Estonian writer Friedenthal's novel, winner of the 2013 EU Prize for Literature and his first to be translated into English, chronicles the rainy misadventures of Laurentius Hylas, a scholar in 17th-century Estonia.
Laurentius has received a stipend from the Swedish government to study in Dorpat in the dominion of Estonia. He’d faced scandals in Leiden, Holland, where he last studied, and it was necessary for him to move on after he indulged in "careless talk" on the controversial religious issue of Pietism. The novel is primarily a study of a character afflicted by what was identified circa 1700 as melancholy. Today Laurentius might find himself treated for chronic depression or bipolar disease. Perhaps Laurentius’ melancholia is related to the glum Estonian backdrop; it's a northern clime aggravated by the chills of the Little Ice Age, as illustrated by the constant cold and rain and amplified by rampant starvation among the peasantry. What back story is offered regarding Laurentius, other than his problems at Leiden, includes hints he might have been banished by his parents after he accused several people of witchcraft. Laurentius arrives in Estonia with a rose-ringed parakeet named Clodia, his companion of 10 years, its presence "soothing his melancholy" and keeping "his humours balanced," but the bird dies almost immediately, unhinging Laurentius further. In a narrative spanning only a few days, Laurentius accomplishes little other than his dance of autumn melancholy, aggravated by his inability to eat, his sensing of the constant presence of a foul odor, and an ill-conceived bloodletting. Add multiple references to philosophical esoterica related to Aristotle, Pliny the Elder, and Descartes, and there arrives a dense, slow-moving, singularly focused narrative illustrating that objective medical science, now as then sometimes constrained by religious prejudices, has outgrown its own superstitions and philosophical inconsistencies while still being plagued by a religious mindset.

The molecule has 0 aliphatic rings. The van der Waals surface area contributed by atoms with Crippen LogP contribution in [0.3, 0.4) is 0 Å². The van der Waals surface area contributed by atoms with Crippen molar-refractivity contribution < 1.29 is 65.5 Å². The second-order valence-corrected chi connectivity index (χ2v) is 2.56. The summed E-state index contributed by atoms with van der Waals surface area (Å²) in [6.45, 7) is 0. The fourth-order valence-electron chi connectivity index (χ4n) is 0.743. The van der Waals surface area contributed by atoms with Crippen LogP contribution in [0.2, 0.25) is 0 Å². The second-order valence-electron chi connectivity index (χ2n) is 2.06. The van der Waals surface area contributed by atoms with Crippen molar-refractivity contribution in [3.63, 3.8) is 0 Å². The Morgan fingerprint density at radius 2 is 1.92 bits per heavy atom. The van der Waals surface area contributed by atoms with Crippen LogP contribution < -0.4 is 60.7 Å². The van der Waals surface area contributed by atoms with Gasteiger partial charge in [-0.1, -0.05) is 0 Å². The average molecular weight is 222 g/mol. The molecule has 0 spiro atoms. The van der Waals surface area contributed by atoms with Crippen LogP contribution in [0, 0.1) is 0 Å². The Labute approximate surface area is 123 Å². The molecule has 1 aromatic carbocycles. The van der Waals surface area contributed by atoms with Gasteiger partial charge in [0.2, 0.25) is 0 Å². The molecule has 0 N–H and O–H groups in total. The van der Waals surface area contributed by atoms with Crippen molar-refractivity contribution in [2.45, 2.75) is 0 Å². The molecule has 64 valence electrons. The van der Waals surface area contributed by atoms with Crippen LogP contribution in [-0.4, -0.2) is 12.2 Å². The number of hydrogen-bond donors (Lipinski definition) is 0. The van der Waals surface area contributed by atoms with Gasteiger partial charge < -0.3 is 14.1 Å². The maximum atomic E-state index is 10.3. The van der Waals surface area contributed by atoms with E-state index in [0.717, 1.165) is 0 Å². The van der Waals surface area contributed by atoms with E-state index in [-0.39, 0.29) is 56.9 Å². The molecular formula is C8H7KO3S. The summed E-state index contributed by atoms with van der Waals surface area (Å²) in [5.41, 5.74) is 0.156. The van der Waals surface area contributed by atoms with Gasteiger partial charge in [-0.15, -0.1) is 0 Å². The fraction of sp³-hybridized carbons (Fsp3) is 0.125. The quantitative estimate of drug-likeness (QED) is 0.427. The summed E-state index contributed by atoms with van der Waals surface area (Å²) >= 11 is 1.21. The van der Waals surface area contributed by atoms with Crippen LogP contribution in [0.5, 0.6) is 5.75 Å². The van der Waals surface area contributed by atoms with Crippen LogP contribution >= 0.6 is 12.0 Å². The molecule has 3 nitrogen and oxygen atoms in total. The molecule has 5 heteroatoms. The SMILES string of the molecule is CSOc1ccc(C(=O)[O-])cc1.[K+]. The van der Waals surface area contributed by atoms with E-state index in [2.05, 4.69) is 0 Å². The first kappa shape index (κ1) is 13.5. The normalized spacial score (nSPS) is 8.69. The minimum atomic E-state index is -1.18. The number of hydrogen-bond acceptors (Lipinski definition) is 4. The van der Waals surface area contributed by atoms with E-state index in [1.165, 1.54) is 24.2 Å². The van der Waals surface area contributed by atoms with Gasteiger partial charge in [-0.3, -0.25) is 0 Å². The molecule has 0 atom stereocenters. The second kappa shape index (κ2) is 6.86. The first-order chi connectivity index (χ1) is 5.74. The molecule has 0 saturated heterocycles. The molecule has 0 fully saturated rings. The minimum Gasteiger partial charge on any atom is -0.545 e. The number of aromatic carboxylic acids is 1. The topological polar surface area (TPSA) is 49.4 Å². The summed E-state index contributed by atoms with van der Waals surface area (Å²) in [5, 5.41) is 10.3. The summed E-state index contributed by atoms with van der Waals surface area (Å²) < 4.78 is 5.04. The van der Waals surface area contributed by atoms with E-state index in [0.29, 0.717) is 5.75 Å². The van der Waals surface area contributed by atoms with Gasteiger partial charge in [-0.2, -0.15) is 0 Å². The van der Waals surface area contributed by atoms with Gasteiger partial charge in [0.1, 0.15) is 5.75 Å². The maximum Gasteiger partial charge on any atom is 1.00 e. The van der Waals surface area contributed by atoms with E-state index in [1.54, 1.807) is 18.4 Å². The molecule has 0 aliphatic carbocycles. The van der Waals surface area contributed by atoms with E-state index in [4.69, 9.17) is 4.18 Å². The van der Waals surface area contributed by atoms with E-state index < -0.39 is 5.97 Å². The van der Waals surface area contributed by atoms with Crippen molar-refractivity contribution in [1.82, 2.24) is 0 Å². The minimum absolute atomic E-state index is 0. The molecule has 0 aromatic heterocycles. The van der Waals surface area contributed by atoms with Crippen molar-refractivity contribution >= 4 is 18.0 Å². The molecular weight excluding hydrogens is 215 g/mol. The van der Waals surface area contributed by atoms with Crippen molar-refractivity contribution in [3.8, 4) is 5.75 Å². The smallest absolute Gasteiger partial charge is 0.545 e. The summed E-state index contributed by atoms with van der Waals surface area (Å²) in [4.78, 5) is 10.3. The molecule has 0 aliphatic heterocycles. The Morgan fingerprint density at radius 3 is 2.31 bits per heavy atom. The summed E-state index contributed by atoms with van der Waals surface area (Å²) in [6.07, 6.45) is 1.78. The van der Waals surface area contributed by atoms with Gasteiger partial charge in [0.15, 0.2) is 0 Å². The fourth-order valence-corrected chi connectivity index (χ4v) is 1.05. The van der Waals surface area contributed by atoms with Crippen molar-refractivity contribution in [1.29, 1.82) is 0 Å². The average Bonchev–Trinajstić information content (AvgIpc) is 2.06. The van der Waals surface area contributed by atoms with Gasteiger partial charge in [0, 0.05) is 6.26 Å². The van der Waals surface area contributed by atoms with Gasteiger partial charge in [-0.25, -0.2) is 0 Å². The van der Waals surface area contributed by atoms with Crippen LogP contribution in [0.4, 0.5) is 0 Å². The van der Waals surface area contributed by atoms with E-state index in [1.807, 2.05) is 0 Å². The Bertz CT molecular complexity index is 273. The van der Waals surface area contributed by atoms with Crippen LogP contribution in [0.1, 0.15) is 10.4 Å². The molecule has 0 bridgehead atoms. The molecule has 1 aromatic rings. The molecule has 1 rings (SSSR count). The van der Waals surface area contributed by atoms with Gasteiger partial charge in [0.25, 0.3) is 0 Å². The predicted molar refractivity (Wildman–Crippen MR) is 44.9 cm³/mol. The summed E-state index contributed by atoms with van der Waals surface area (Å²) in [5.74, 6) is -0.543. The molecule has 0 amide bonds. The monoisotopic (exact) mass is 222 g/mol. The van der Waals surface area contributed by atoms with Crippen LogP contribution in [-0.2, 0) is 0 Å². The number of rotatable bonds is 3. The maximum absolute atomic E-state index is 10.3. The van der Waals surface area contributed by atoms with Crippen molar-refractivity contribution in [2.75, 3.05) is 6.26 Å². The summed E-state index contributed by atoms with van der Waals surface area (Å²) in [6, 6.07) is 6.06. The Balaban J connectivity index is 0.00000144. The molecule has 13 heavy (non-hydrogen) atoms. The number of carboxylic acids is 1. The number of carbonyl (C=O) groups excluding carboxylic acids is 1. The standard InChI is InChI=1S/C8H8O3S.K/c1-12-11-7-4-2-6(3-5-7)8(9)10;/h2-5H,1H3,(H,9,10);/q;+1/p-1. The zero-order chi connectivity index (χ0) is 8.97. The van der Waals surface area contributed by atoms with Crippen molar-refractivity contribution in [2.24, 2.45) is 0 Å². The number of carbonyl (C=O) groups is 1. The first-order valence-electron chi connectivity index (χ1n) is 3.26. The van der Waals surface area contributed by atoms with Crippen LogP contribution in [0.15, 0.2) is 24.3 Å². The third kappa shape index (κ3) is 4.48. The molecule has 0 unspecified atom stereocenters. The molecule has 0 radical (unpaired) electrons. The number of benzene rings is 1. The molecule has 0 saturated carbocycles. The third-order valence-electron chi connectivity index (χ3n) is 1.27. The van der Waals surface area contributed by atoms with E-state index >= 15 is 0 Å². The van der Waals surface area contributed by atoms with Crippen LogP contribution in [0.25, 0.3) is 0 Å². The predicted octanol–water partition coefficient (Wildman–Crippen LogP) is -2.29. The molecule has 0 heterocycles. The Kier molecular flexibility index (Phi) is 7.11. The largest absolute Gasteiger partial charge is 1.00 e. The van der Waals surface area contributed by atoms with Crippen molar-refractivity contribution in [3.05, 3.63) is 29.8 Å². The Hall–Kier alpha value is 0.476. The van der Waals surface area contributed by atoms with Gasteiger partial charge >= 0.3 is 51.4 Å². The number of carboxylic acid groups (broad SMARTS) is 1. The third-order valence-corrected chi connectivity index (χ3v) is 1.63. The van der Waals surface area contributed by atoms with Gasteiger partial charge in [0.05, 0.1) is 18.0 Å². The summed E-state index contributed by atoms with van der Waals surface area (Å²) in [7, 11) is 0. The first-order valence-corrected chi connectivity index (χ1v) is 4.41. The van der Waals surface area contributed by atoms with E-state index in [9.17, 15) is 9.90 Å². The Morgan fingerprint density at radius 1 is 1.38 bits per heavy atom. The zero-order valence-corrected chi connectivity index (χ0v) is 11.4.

Erudite and literary.